2. Your component will not be portable. If your rely on includes in the templates, then if you wanted to re-use your component on some other instance of CQ, you would have to manually touch the site templates to ensure that your component has the necessary libararies.

Clientlibs is a convenience wrapper for the service interface. This service manages the client side includes like JS and CSS to manage which files should be included in the page as well as ensuring duplicate files are not sent. Using clientlibs in CQ is really easy, once you know what to do that is :).

Here is a short tutorial to walk through what you need to do to. The example we will use, is include the jQuery UI files to leverage the dialog plugin to display a jQuery modal dialog.

I am using CRXDE to create the project.

  1. Create a basic component project in CQ. I am assuming you know how to do this. If not, have a look at this tutorial. I called my component myjquerysample. The project should look like this:
  2. Create a new cq:ClientLibraryFolder node under myjquerysample called clientlibs.
  3. Set the following properties on the new node:
    Name Type Value
    dependencies String[] cq.jquery
    categories String[] jquerysamples

    The dependencies property tell the CQ rendering engine to make sure that the jquery libraries are included in the page. CQ uses comes with jQuery libraries as they are used for built-in product features. CQ 5.4 comes with jQuery version 1.4.4. The categories property is absolutely key. We’ll see in another step that the category name will be used to tell CQ which clientlibs must be included with the html that will be generated. In fact, the cq.jquery we specified for the dependencies is a category. CQ uses categories to identify client libraries to be included.

  4. Select and download the jQuery UI components from Again, I assume you know how to do this. Here is a screenshot of the options that I chose. Extract the zip file you downloaded. In the extracted folder, you will find a folder named js and another css.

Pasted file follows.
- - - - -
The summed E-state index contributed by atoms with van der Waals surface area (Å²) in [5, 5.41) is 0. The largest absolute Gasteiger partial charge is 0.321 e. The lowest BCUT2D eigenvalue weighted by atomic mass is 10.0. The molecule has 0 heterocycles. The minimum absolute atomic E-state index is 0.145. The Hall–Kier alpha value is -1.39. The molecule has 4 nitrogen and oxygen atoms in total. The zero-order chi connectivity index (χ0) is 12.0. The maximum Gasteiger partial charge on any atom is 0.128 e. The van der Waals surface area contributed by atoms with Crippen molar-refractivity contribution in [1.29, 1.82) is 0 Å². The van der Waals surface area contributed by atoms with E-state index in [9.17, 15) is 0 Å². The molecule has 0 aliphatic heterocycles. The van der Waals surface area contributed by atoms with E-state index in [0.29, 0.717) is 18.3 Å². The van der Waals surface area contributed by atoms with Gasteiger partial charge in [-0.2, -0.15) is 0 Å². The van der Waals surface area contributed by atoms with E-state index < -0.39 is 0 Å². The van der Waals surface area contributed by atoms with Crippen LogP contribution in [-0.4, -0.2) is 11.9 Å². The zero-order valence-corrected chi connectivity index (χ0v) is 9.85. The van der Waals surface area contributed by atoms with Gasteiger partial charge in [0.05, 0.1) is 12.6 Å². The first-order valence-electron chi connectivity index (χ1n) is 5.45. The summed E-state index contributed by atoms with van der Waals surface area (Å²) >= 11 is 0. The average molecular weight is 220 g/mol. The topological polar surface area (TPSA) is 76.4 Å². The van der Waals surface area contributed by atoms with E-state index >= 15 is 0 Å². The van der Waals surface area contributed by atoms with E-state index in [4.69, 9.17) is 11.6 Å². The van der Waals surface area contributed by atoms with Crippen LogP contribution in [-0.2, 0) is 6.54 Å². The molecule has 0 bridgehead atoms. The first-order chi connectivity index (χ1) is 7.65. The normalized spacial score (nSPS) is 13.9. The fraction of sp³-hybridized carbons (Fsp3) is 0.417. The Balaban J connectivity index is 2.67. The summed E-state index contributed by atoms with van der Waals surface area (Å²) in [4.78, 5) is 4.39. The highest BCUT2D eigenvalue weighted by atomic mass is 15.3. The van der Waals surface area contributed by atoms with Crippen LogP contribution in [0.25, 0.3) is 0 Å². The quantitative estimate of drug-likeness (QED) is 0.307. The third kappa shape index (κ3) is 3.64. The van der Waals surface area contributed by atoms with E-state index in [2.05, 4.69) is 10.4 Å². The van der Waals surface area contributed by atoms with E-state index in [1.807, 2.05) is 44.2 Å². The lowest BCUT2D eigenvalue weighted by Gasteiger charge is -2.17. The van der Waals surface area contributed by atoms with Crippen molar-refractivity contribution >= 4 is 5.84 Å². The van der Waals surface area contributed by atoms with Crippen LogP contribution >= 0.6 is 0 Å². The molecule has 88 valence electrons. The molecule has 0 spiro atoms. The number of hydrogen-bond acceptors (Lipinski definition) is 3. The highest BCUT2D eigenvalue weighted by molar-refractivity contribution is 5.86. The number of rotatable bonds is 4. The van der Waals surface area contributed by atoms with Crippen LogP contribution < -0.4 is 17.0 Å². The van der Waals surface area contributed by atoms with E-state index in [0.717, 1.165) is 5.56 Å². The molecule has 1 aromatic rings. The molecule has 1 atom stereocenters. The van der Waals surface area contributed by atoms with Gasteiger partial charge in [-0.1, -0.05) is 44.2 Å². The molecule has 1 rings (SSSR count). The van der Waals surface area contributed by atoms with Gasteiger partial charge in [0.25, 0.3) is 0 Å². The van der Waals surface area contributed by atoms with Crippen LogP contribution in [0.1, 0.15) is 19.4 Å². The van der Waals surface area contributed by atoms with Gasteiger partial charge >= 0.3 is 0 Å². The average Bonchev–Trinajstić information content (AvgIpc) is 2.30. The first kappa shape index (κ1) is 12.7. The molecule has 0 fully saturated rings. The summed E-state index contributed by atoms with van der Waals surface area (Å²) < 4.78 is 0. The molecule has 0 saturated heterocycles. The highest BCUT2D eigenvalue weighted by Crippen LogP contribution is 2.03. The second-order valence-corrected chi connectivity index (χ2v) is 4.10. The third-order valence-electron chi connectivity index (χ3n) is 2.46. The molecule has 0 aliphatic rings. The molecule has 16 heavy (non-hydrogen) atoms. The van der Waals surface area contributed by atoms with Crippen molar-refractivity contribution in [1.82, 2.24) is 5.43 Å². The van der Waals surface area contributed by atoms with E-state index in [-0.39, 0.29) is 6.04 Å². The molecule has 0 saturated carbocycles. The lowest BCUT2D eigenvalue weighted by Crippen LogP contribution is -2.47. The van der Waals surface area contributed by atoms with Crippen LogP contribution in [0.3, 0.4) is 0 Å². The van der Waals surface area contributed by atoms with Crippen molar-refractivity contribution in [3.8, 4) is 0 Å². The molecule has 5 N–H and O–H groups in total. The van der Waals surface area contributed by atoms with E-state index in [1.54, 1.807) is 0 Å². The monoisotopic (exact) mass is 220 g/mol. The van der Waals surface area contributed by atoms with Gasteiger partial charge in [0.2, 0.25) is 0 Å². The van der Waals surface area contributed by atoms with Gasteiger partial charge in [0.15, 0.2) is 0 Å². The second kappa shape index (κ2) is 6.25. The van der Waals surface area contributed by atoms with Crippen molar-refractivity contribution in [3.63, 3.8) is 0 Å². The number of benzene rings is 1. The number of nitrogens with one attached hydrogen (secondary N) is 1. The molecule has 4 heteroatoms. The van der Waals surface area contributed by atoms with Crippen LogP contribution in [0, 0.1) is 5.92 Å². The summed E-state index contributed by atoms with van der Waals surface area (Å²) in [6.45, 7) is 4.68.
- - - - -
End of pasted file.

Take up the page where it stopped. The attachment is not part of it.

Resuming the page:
5. Open the css folder on your file system. Since I selected Cupertino as the theme for the jQuery UI components there is a sub folder called cupertino. Open that folder to drag and drop its contents (css file and images folder) into the clientlibs node in CRXDE.
  6.  On your file system, navigate to the js folder to drag and drop the jquery-ui-1.8.16.custom.min.js to the clientlibs node in CRXDE.
  7. Your clientlibs folder should now look like this
  8. Now we need to tell CQ which files we would like to have picked up when our component gets rendered. To do this, create two additional text files in the clientlibs folder: js.txt and css.txt.
    The contents of the js.txt file (I am sure you have guessed already) is the filename(s) of javascript files you would like to include with your component. In our case, we need to reference the jquery-ui-1.8.16.custom.min.js.
    We need to do something similar to the css.txt file. The difference, is we are pointing to the jquery-ui-1.8.16.custom.css file.
  9. OK, now we have everything in place in our clientlibs node. Let’s create a simple component that displays a modal dialog with a message defined by the content author. To accomplish this, we’ll first need to create a dialog node that will enable the content author to provide a string which will be the message to be displayed in the dialog.
    Again, I assume you know how to do this. Here is a screenshot of my dialog tree as a reference.
  10. Now comes the final part, writing the script that will render the component’s content. This is where is all comes together.
    My jQuery Sample Component component.
    Author: Marcel Boucher]
    <%@include file="/libs/foundation/global.jsp"%>
    <%@page session="false" %>
    // Retrieve the configuration property if set by author.
    final String message = properties.get("message", "Default message for dialog.");